د . إAEDSRر . س

28 Month Delay For Judgement In PN’s Constitutional Case Over Billboards

Article Featured Image

A Nationalist Party constitutional case against the Office of the Prime Minister concerning political billboards is being lost in the bureaucratic scrapheap of Malta’s judicial system, with the judge overseeing the case putting off judgement for close to 28 months.

Judge Joseph R Micallef was meant to issue a decision over the case on 28th March 2019. However, since then the judgement has been deferred no less than 19 times. 

Micallef was last meant to issue his judgement on 7th July 2021, but this has been delayed once again until 22nd September. 

The constitutional case concerns a legal notice issued on 3rd April 2016 which demanded that political billboards were only allowed to erected three months before an election.

In terms of the new regulations, billboard owners would also have to pay Transport Malta an annual licence fee of €1,500 for every structure exceeding 0.5 square metres, if it wanted to do so outside the time period. 

Soon after the legal notice, illegal billboards across the islands were served with Cease and Desist notices by the Planning Authority, which effectively ordered their removal.

The legal notice was introduced without public consultation. Meanwhile, the Chamber of Commerce, the GRTU and other entities had criticised the move, saying that their members will be adversely hit.

The PN had argued in the case that the costs it would incur as a result would run up to about €30,000, effectively muzzling it and stifling its freedom of expression. It had claimed that the legal notice unfairly targeted the PN.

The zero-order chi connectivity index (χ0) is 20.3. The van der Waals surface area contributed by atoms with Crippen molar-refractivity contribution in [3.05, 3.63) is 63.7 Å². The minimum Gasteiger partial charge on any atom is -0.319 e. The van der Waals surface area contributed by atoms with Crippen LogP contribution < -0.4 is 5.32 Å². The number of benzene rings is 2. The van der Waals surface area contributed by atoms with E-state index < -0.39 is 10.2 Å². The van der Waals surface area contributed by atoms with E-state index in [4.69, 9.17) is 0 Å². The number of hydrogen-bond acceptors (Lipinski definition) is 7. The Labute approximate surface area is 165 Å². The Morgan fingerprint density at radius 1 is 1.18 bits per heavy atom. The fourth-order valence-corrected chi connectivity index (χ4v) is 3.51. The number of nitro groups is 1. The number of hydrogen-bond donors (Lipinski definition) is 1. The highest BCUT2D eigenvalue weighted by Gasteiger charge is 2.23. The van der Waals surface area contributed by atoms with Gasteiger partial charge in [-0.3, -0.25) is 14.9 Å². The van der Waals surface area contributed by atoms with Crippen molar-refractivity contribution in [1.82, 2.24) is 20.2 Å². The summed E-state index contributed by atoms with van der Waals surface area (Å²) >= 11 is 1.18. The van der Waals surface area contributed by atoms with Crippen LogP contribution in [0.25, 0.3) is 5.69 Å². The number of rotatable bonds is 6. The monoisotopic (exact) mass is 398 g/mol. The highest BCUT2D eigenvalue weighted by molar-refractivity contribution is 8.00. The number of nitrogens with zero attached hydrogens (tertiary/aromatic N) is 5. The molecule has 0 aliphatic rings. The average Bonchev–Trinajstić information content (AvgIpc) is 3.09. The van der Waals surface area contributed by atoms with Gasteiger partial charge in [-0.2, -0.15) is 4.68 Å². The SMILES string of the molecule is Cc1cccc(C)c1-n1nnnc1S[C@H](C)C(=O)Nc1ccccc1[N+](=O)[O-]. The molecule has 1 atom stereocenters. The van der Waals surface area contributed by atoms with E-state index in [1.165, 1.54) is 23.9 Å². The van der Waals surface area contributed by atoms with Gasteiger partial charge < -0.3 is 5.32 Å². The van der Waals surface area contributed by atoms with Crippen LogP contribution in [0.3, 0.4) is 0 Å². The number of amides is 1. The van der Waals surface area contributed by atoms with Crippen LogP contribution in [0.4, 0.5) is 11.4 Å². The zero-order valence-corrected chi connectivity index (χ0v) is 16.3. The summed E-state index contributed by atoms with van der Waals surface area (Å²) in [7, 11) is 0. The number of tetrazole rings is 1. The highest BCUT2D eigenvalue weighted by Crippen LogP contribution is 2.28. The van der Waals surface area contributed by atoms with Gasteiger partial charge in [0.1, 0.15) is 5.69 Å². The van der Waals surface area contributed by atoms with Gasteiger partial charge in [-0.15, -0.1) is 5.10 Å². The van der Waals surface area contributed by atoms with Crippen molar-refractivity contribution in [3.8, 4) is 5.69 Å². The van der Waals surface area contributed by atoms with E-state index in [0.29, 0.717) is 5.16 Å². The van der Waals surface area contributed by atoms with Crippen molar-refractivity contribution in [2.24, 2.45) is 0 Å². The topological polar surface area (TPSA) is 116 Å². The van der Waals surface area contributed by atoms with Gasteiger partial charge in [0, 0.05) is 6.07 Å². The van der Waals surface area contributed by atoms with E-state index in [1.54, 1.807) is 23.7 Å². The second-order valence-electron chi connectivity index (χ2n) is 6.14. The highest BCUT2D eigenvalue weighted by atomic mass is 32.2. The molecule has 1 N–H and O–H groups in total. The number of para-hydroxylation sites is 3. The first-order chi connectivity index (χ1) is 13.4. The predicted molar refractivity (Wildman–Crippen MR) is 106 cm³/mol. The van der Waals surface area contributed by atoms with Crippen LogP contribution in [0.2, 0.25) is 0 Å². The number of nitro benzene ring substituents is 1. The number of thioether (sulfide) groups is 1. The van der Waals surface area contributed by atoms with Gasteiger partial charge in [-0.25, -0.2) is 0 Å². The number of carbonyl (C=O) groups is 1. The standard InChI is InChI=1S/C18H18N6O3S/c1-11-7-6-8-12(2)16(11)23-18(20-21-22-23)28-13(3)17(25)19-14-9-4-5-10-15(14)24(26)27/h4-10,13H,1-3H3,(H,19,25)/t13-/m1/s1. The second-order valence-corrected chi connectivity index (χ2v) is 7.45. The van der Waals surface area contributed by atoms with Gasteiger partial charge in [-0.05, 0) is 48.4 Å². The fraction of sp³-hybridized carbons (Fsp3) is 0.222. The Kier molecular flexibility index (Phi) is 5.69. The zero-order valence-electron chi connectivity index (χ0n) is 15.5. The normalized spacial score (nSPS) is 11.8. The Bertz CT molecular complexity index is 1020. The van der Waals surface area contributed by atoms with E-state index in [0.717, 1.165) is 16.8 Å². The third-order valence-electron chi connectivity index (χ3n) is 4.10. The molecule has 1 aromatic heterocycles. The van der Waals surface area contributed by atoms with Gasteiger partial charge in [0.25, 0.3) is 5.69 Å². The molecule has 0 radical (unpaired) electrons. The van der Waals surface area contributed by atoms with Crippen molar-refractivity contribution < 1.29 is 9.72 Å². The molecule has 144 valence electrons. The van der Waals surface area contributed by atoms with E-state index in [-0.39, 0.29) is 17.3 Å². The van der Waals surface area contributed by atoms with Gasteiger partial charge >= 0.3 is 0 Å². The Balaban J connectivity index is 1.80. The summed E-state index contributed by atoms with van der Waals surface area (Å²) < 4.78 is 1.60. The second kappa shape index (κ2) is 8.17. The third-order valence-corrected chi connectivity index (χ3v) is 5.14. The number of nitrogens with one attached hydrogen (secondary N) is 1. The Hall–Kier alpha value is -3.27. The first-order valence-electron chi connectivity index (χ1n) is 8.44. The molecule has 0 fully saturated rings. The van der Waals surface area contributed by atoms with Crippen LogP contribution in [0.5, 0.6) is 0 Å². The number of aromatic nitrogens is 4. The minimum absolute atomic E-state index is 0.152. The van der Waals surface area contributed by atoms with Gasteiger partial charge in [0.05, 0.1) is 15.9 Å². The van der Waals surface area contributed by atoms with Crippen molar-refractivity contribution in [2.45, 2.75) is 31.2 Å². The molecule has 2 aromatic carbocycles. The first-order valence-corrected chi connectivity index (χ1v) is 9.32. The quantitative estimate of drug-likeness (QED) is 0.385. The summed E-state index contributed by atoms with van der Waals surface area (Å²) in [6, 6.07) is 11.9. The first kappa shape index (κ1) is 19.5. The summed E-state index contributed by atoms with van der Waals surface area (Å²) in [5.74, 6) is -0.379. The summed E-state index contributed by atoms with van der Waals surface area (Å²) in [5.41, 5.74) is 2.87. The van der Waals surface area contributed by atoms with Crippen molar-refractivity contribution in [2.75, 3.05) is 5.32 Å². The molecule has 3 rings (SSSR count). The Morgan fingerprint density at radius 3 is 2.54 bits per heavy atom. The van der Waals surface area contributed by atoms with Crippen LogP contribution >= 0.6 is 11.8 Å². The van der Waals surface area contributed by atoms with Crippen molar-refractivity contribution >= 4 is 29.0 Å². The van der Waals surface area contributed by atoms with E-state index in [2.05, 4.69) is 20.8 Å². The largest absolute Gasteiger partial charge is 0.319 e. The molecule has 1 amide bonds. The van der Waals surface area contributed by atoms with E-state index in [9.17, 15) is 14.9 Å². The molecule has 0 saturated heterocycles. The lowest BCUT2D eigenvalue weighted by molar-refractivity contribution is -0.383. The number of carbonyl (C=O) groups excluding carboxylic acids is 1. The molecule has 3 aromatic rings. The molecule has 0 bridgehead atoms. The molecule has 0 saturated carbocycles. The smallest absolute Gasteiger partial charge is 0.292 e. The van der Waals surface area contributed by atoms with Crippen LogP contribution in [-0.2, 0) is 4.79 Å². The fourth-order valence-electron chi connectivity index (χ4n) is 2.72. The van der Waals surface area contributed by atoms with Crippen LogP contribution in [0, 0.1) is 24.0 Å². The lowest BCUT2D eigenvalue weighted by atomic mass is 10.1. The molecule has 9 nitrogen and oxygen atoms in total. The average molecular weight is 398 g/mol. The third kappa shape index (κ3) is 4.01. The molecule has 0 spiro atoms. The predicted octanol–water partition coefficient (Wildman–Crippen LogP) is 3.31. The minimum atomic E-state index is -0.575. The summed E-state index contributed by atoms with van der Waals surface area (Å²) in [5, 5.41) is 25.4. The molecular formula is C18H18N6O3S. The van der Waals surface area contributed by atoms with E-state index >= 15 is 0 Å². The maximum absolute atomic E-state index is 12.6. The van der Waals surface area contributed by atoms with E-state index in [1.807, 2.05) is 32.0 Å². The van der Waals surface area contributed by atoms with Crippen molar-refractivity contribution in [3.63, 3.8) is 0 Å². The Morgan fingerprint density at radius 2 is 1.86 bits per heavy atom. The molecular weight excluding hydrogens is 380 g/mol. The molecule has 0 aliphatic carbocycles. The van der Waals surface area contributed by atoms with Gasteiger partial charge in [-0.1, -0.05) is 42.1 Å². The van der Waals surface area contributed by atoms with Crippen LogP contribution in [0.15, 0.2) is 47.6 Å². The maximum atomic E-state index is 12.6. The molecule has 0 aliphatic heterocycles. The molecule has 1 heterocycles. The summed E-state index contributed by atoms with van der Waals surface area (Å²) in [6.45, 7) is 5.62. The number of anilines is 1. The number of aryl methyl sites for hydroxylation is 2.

In one of the few sittings in the case, then-Prime Minister Joseph Muscat testified over the issue, insisting that the legal notice created a level playing field and would not disadvantage anyone. Current Prime Minister Robert Abela had actually represented the Planning Authority in the case. 

The sittings continued to bob along until Micallef announced that he was ready to make hiss decision. However, he is yet to do so almost two and a half years later. 

Micallef, who was one of three judges to benefit from an increase in retirement age that was approved by parliament in October 2020, has a relatively light caseload compared to other members of the judiciary. 

As of May 2021, Micallef had 83 pending cases. He is one of 18 civil judges who preside over the upper courts, but there are more than half who have a greater caseload than him. His number of pending cases has steadily dropped since 2017 when the case was first started, but his work on the PN constitutional case now seems to be on the back burner. 

The legal notice was changed soon after the constitutional case was filed, with new regulations now exempting political billboards from the decree. It is unclear whether this will have any bearing on the judge’s decision or whether it has something to do with the delay. 

What do you think of the delay?

READ NEXT: Becky The Dog Rescued After Owner Abandons Her And Attempts To Run Her Over In Mġarr

Julian is the Editor at Lovin Malta with a particular interest in politics, the environment, social issues, and human interest stories.

You may also love

View All